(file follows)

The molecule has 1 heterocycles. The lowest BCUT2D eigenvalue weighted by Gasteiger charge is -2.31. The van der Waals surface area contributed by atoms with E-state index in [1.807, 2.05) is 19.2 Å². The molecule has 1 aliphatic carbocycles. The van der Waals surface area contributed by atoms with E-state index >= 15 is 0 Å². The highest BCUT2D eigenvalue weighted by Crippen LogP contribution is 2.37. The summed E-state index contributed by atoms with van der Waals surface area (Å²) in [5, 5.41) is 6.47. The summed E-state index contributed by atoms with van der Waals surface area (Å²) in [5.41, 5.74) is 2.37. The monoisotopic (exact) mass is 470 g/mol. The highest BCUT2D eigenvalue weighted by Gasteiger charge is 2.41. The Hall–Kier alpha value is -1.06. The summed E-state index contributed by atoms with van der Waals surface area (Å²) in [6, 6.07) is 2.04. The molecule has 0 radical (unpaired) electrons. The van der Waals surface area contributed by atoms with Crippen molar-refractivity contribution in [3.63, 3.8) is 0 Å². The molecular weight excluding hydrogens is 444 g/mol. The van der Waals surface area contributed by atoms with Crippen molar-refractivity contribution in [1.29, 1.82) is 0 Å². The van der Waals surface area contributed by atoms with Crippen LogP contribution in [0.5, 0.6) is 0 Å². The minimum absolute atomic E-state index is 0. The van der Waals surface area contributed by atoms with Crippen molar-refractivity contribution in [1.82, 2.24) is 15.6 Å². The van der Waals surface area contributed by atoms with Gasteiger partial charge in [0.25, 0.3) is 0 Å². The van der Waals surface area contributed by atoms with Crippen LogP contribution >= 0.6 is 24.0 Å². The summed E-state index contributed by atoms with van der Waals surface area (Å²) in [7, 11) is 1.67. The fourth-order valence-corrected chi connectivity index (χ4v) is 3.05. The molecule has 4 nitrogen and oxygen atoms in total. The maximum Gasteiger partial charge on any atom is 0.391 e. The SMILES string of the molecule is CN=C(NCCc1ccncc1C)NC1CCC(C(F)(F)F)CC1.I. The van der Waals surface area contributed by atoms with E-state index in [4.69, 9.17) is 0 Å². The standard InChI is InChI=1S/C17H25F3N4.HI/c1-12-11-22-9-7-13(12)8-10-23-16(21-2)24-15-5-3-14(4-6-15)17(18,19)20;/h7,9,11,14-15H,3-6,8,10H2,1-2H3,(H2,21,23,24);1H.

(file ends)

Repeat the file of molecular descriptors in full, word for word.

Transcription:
The molecule has 1 heterocycles. The lowest BCUT2D eigenvalue weighted by Gasteiger charge is -2.31. The van der Waals surface area contributed by atoms with E-state index in [1.807, 2.05) is 19.2 Å². The molecule has 1 aliphatic carbocycles. The van der Waals surface area contributed by atoms with E-state index >= 15 is 0 Å². The highest BCUT2D eigenvalue weighted by Crippen LogP contribution is 2.37. The summed E-state index contributed by atoms with van der Waals surface area (Å²) in [5, 5.41) is 6.47. The summed E-state index contributed by atoms with van der Waals surface area (Å²) in [5.41, 5.74) is 2.37. The monoisotopic (exact) mass is 470 g/mol. The highest BCUT2D eigenvalue weighted by Gasteiger charge is 2.41. The Hall–Kier alpha value is -1.06. The summed E-state index contributed by atoms with van der Waals surface area (Å²) in [6, 6.07) is 2.04. The molecule has 0 radical (unpaired) electrons. The van der Waals surface area contributed by atoms with Crippen molar-refractivity contribution in [3.63, 3.8) is 0 Å². The molecular weight excluding hydrogens is 444 g/mol. The van der Waals surface area contributed by atoms with Crippen molar-refractivity contribution in [1.29, 1.82) is 0 Å². The van der Waals surface area contributed by atoms with Crippen LogP contribution in [0.5, 0.6) is 0 Å². The minimum absolute atomic E-state index is 0. The van der Waals surface area contributed by atoms with Crippen molar-refractivity contribution in [1.82, 2.24) is 15.6 Å². The van der Waals surface area contributed by atoms with Gasteiger partial charge in [0.25, 0.3) is 0 Å². The van der Waals surface area contributed by atoms with Crippen LogP contribution >= 0.6 is 24.0 Å². The summed E-state index contributed by atoms with van der Waals surface area (Å²) in [7, 11) is 1.67. The fourth-order valence-corrected chi connectivity index (χ4v) is 3.05. The molecule has 4 nitrogen and oxygen atoms in total. The maximum Gasteiger partial charge on any atom is 0.391 e. The SMILES string of the molecule is CN=C(NCCc1ccncc1C)NC1CCC(C(F)(F)F)CC1.I. The van der Waals surface area contributed by atoms with E-state index in [4.69, 9.17) is 0 Å². The standard InChI is InChI=1S/C17H25F3N4.HI/c1-12-11-22-9-7-13(12)8-10-23-16(21-2)24-15-5-3-14(4-6-15)17(18,19)20;/h7,9,11,14-15H,3-6,8,10H2,1-2H3,(H2,21,23,24);1H.